Tessellating Prints

I was inspired recently to make some geometric patterned paper with T. I had an idea in mind of what I was hoping we could achieve, but in order to enable her to really grasp the activity and be able to succeed, I needed to lay the groundwork by teaching her about tessellation.

Artist Inspiration

To begin, I introduced the concept of tessellation by showing T images of art work using tessellating patterns. She loved looking at them, particularly the work of Escher! We discussed how the pictures had been made by using the same shape over and over. We looked at some quite complicated patterns and some simpler ones using regular shapes.

Patterns with 2D shape

I thought the simplest way to begin would be by using T’s Melissa & Doug Magnetic Pattern Blocks* set to explore how shapes tessellate. These shapes are designed to fit together, and they do so pretty well, which would maximise her chances of success. We had a go at creating tessellating patterns using one kind of shape at a time. We talked about how to line up the sides of the shapes and ensure not lo leave any gaps.

Tessellating with wooden blocks

We repeated the above activity the following day using 3D wooden blocks, which I wanted to use later for printing. As well as cubes, cuboids, and triangular prisms, this set includes cylinders, arches, and semicircular prisms. T first identified which shapes would tessellate, and then had a go at making patterns using the remaining shapes.

She experimented with using different layouts to tessellate the shapes. I loved watching her investigate and seeing her thought process.

Printing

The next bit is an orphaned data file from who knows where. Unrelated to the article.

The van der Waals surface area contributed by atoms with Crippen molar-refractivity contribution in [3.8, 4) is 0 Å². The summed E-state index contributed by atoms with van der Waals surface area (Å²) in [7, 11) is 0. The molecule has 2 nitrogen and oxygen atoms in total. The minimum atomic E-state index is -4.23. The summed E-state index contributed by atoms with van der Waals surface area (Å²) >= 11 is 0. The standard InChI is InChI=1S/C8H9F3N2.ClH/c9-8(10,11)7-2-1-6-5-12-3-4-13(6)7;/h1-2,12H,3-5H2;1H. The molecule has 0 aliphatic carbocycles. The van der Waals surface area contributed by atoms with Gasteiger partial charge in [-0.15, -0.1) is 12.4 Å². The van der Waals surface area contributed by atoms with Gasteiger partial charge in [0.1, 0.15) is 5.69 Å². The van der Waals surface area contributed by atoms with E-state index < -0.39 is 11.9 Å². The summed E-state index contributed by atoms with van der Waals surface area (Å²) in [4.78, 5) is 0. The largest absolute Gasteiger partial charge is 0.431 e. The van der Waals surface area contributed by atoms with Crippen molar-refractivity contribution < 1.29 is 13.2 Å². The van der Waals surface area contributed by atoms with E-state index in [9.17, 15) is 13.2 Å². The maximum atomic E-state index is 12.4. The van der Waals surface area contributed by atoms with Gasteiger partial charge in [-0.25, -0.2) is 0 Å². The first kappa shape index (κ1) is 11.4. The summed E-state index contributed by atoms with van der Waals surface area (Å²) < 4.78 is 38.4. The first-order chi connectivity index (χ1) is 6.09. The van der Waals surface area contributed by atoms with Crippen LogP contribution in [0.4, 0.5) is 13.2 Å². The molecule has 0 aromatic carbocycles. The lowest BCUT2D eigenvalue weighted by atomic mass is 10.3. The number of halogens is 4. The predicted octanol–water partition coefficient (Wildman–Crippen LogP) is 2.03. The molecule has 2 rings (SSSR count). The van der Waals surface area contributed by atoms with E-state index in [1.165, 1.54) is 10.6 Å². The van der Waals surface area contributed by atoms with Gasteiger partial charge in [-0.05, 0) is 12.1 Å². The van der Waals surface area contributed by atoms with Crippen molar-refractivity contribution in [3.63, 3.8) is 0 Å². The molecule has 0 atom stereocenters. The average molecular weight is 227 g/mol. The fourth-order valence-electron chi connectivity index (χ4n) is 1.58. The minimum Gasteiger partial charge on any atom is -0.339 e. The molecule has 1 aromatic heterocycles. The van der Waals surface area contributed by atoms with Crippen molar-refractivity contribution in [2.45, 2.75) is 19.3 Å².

Before printing, I explained to T that we needed to cover the whole paper with a tessellation. We talked about what we had done with the shapes earlier, and how they needed to be right next to each other with no gaps. She chose three colours and soon got going! While she was printing, we discussed how consecutive shapes needed to be different colours so that they didn’t merge in to each other.

She created two designs, and I did it alongside her – she loves it when I am fully immersed in an activity with her, and it was a very relaxing way to spend some quality time with her! I love the finished designs – I think they’d make good wrapping paper! I’m tempted to colour photocopy them and add the copies to her writing drawers! T was so proud of the designs that she’d created, and was really excited to show J when he arrived home from work.

This was such a fun activity to do with T, and definitely one we could develop. I’d love to extend the learning by helping her to make geometric patterns which tessellate more than one shape, or helping her to create her own irregular tessellating shape.

What she is learning:

Maths: Properties of 2D and 3D shape; creating and describing patterns
Communication: Following complex instructions; concentration and focus
Art & Design: Manipulating materials to achieve a planned effect; designing and creating

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